Tron CEO Justin Sun’s exuberant marketing skills may have come back to bite him again. And Tron (TRX) coin holders are along for the ride. Sun's Weibo account was shut down on Dec. 12, according to Dovey Wan, a founding partner at venture capital firm Primitive Ventures.
EXCLUSIVE: The Block and Binance were working on a deal. Then a fight broke out.
A lucrative partnership was lost after a cryptocurrency billionaire called a reporting error malice and demanded that journalists act as cheerleaders
The Block and Binance were working on a potentially lucrative strategic partnership for more than a month, a source with knowledge of the negotiations told Modern Consensus. Then, on Nov. 21, the crypto news and research site published a story claiming that a police raid forced Binance out of its Shanghai offices. Not only was that wrong—at least about the police raid part—it enraged cryptocurrency exchange Binance’s billionaire CEO, Changpeng “CZ” Zhao. He promptly jumped on Twitter, telling his 450,000 followers that The Block’s story was a lie. There was no raid, he said, and Binance hasn’t had a Shanghai office for two years. During the four-day Twitter fight that…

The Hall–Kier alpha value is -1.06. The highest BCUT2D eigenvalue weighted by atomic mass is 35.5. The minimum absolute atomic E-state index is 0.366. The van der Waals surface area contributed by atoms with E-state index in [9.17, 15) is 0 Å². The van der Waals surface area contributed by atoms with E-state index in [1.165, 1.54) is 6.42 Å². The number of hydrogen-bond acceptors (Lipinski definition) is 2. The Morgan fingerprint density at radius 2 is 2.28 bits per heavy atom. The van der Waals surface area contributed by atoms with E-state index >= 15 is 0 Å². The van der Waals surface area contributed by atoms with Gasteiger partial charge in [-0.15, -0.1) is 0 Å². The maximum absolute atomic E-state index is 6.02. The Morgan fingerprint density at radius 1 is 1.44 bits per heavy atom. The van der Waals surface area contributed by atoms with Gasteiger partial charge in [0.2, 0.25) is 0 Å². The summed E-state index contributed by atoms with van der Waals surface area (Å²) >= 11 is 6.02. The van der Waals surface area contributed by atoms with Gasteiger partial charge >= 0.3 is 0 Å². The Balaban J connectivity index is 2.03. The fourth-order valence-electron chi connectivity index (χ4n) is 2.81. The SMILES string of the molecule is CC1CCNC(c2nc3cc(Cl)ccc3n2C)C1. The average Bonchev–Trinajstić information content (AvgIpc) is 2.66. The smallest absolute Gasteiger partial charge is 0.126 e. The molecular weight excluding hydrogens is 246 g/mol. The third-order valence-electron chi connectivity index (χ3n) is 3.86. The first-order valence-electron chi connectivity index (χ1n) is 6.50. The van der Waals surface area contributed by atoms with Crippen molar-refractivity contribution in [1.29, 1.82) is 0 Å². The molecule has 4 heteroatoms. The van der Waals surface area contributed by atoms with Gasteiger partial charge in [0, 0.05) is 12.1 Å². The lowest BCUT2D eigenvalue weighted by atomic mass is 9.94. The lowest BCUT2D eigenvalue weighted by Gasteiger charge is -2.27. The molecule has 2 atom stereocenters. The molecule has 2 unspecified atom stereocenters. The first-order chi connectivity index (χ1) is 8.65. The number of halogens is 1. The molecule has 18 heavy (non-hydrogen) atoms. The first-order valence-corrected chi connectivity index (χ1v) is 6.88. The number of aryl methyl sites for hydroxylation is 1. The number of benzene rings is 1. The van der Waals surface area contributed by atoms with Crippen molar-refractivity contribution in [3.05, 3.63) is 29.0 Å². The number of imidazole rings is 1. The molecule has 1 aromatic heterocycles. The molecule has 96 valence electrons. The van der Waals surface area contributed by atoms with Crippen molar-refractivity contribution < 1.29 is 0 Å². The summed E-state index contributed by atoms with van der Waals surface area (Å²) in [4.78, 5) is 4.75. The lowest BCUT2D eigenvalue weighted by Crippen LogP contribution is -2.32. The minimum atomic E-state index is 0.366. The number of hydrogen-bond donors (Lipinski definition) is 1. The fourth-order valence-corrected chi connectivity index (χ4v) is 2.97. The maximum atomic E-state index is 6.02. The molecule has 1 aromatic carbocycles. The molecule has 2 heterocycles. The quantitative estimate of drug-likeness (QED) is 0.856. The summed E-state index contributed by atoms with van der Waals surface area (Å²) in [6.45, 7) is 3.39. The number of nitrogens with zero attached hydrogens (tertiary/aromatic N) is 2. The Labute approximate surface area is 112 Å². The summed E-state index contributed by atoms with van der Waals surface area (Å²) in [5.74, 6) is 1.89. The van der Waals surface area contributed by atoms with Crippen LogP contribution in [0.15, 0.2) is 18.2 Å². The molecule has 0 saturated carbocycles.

Binance to The Block: STFU and let us do business in China
The Block’s Larry Cermak opened a can of worms in explaining how Chinese citizens can use Alipay and WeChat, which ban cryptocurrency transactions
Did the CEO of Binance, one of the largest cryptocurrency exchanges, threaten cryptocurrency media site The Block over a trio of tweets detailing how banned peer-to-peer cryptocurrency trading really happens in China?
Spencer Dinwiddie plans rebound from NBA $13.5 million tokenization rejection
The Brooklyn Nets star guard plans to meet with the league to argue that selling a cryptocurrency backed by his $34 million contract doesn’t violate NBA rules
Despite league opposition, Brooklyn Nets star and cryptocurrency enthusiast Spencer Dinwiddie hasn’t given up on plans to tokenize his $34.4 million contract and sell it to investors on the Ethereum blockchain. On September 26, Dinwiddie announced plans to offer tokens worth up to $13.5 million of his three-year contract to investors, trading up-front cash for his per-game payments. His contract is guaranteed, so investors would not lose their money if he is injured. The next day, the NBA told Dinwiddie that the plan violated the league’s collective bargaining agreement with the National Basketball Players Association, which says a player cannot “assign or otherwise transfer” his salary, the New York Times…